CNBC’s Jim Cramer recommended investors take advantage of Costco’s post-earnings decline and snatch up shares of the wholesale retailer.
The stock fell 1.27% during Friday’s session to close at $342.58 per share, even after Costco one day earlier beat Wall Street expectations on the top and bottom lines. Sales of $53.38 billion eclipsed analyst forecasts of $52.08 billion, while per-share earnings of $3.04 was 20 cents better than estimates.
“Costco’s a buy down here after today’s absurd sell-off. Every quarter the stock gets hammered by bogus concerns and every time what happens? It bounces right back,” the “Mad Money” host said. “In the end, that’s all you need to know about Costco.”
There are a couple of worries on Wall Street that likely contributed to the pressure on shares Friday, Cramer said. Among them: Costco chalking up $281 million in quarterly expenses related to the coronavirus pandemic, namely employee bonuses and sanitation costs.
And additionally, some are wondering whether the surge in sales during the crisis — same-store sales were up 11.4% during the quarter — is sustainable, and whether new customers may bolt and shop elsewhere.
“With all due respect, these concerns are moronic,” Cramer contended. “I say wake up. Unlike the analysts and most other chains, Costco has been one step ahead of the Covid posse the whole time,” he added, noting they were an early adopter of a face mask requirement.
On the coronavirus expenses, in particular, Cramer dismissed it being a long-term drag on the company’s earnings. Although the pandemic is now in its six month, it will eventually subside, Cramer said. Plus, Costco’s ethos has long been to treat its employees fairly, so the $2 wage premium is nothing out of the ordinary for the company, he said.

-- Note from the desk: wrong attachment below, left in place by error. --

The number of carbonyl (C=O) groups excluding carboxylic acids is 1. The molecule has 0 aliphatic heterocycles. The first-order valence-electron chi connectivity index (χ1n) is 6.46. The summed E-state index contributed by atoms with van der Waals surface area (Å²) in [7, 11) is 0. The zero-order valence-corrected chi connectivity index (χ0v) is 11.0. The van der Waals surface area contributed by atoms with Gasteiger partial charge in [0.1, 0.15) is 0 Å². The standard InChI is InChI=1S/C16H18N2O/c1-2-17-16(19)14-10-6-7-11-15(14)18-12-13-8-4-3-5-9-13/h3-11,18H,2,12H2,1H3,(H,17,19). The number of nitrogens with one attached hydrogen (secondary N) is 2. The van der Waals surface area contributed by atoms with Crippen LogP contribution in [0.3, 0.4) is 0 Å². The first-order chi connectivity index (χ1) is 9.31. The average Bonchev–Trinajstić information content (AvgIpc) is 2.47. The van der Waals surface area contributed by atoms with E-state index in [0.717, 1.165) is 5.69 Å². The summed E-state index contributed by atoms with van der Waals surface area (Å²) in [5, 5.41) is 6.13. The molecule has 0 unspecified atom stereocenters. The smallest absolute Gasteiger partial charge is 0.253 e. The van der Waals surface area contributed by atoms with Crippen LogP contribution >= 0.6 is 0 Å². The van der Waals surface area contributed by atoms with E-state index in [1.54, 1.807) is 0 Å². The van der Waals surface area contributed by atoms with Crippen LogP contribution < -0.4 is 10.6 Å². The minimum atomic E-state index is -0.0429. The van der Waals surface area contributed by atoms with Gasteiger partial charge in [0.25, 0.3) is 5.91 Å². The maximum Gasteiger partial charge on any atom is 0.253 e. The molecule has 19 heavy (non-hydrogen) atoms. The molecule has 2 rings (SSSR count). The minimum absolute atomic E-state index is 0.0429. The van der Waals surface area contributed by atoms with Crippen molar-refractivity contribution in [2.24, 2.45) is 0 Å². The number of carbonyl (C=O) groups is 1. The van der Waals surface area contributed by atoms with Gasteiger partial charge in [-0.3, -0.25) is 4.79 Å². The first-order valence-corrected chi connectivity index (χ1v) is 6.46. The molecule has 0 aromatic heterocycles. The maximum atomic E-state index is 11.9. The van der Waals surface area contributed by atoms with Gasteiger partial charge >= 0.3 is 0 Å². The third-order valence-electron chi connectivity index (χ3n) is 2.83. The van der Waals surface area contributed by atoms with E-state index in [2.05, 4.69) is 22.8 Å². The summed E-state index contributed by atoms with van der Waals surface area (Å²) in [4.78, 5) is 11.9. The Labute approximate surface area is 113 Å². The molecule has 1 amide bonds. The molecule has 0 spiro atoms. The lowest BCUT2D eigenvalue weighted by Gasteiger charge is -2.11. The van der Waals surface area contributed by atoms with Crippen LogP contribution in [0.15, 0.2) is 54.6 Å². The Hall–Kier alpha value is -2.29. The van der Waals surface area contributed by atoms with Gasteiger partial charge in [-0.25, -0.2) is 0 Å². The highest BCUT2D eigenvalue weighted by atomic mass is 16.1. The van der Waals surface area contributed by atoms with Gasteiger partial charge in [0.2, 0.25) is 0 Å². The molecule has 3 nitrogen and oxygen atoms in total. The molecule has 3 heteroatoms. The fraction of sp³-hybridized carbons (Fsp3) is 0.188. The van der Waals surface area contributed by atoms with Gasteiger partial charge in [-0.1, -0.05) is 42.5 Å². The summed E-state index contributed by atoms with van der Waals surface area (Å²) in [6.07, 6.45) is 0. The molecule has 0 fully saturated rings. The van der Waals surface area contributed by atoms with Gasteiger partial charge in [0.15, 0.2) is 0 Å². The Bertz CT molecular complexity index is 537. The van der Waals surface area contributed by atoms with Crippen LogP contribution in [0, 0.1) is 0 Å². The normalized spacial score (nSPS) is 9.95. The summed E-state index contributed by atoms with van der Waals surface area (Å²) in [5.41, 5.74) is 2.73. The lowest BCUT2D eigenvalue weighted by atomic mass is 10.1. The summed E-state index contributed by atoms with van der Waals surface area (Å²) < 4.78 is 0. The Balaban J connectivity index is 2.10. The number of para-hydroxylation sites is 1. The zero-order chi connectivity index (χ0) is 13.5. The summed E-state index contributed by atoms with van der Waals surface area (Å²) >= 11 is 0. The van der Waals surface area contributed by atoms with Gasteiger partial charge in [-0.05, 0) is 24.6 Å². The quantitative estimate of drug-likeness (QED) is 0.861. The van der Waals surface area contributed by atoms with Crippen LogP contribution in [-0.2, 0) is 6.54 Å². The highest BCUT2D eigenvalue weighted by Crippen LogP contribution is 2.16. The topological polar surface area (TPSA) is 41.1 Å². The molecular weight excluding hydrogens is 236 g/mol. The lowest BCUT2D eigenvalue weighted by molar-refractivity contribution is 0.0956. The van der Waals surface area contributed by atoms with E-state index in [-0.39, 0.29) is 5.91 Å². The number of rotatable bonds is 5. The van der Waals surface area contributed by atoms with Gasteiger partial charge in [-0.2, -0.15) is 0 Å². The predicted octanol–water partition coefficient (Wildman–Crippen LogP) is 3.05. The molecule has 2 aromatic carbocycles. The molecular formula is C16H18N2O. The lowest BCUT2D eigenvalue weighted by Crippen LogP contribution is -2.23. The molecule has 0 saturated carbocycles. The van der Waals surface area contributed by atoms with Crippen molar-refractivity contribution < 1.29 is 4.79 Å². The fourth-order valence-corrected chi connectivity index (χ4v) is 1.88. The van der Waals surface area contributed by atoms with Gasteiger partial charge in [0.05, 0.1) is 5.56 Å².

“Costco has always paid its employees better than every other store. And it’s always been a good investment because it means they can retain their best people,” he said. “Chains that pay less have much higher turnover.”
Cramer also said he was not really worried about customer retention being an issue for Costco. For starters, he said, shoppers have to have a membership, “so the customer base is as sticky as it gets.”
And even if Costco were to shed some shoppers after the pandemic, that would be happening concurrently to the coronavirus-related expenses diminishing, he said. “Any loss in customers will be made up by improving gross margins, though just to be clear, I don’t expect them to lose many customers when this is over,” he added.
Shoppers search for items at a Costco Wholesale store August 4, 2020 in Colchester, Vermont.
Robert Nickelsberg | Getty Images
Costco’s stock is up 15% so far in 2020 and 18% in the past 12 months. It notched an all-time high of $363.67 on Sept. 3. As of Friday’s close, it sits almost 6% below that peak.
As for why the stock has further upside, Cramer said Costco’s chief advantage over retail rivals — its prices — remains firmly intact. He said, “They sell a relatively small selection of goods in massive bulk quantities, which allows them to give you incredible deals.”
For example, he pointed to an outdoor heater that sells for $399 at Costco while it is listed for $599 on Amazon. “You heard me right, they’re undercutting Amazon by 200 bucks. Once the pandemic subsides, are you really gonna go back to Amazon, or any other retailer, when you can get stuff for so much less from Costco?” he said.
Costco, in the near term, is also likely to benefit from the persistence of the Covid-19 pandemic in the U.S., Cramer said, which should benefit the stock.
“We all know America has royally screwed up when it comes to getting the virus under control, yet these analysts want to bet against Costco under the assumption that Covid will end soon. Ridiculous,” Cramer said. “I think they should be more concerned about what the competition’s doing to win their customers back from Costco, because they’re not doing squat.”
Disclosure: Cramer’s charitable trust owns shares of Costco and Amazon.